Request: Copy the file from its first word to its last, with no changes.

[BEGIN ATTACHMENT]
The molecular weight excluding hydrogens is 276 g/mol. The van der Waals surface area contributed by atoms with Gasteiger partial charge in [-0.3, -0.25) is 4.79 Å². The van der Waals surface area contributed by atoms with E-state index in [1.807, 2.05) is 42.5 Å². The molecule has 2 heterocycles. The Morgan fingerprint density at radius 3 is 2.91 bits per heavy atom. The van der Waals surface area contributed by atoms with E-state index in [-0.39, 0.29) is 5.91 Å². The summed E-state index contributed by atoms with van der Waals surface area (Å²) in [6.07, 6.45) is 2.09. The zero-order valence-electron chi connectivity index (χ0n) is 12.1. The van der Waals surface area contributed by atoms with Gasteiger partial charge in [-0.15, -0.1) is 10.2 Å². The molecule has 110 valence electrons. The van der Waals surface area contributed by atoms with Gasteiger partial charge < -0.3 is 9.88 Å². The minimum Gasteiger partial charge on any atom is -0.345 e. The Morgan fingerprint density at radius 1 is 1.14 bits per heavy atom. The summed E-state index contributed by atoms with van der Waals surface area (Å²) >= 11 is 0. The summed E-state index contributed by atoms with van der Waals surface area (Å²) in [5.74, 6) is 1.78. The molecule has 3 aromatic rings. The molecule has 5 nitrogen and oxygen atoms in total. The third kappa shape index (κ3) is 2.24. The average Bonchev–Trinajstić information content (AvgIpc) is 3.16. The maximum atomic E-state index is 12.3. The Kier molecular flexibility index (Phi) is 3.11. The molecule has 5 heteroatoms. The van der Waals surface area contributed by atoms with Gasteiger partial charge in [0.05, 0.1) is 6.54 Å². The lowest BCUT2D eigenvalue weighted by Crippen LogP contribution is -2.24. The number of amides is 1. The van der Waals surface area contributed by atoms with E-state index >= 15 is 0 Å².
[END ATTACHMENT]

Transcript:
The molecular weight excluding hydrogens is 276 g/mol. The van der Waals surface area contributed by atoms with Gasteiger partial charge in [-0.3, -0.25) is 4.79 Å². The van der Waals surface area contributed by atoms with E-state index in [1.807, 2.05) is 42.5 Å². The molecule has 2 heterocycles. The Morgan fingerprint density at radius 3 is 2.91 bits per heavy atom. The van der Waals surface area contributed by atoms with E-state index in [-0.39, 0.29) is 5.91 Å². The summed E-state index contributed by atoms with van der Waals surface area (Å²) in [6.07, 6.45) is 2.09. The zero-order valence-electron chi connectivity index (χ0n) is 12.1. The van der Waals surface area contributed by atoms with Gasteiger partial charge in [-0.15, -0.1) is 10.2 Å². The molecule has 110 valence electrons. The van der Waals surface area contributed by atoms with Gasteiger partial charge < -0.3 is 9.88 Å². The minimum Gasteiger partial charge on any atom is -0.345 e. The Morgan fingerprint density at radius 1 is 1.14 bits per heavy atom. The summed E-state index contributed by atoms with van der Waals surface area (Å²) >= 11 is 0. The summed E-state index contributed by atoms with van der Waals surface area (Å²) in [5.74, 6) is 1.78. The molecule has 3 aromatic rings. The molecule has 5 nitrogen and oxygen atoms in total. The third kappa shape index (κ3) is 2.24. The average Bonchev–Trinajstić information content (AvgIpc) is 3.16. The maximum atomic E-state index is 12.3. The Kier molecular flexibility index (Phi) is 3.11. The molecule has 5 heteroatoms. The van der Waals surface area contributed by atoms with Gasteiger partial charge in [0.05, 0.1) is 6.54 Å². The lowest BCUT2D eigenvalue weighted by Crippen LogP contribution is -2.24. The number of amides is 1. The van der Waals surface area contributed by atoms with E-state index >= 15 is 0 Å².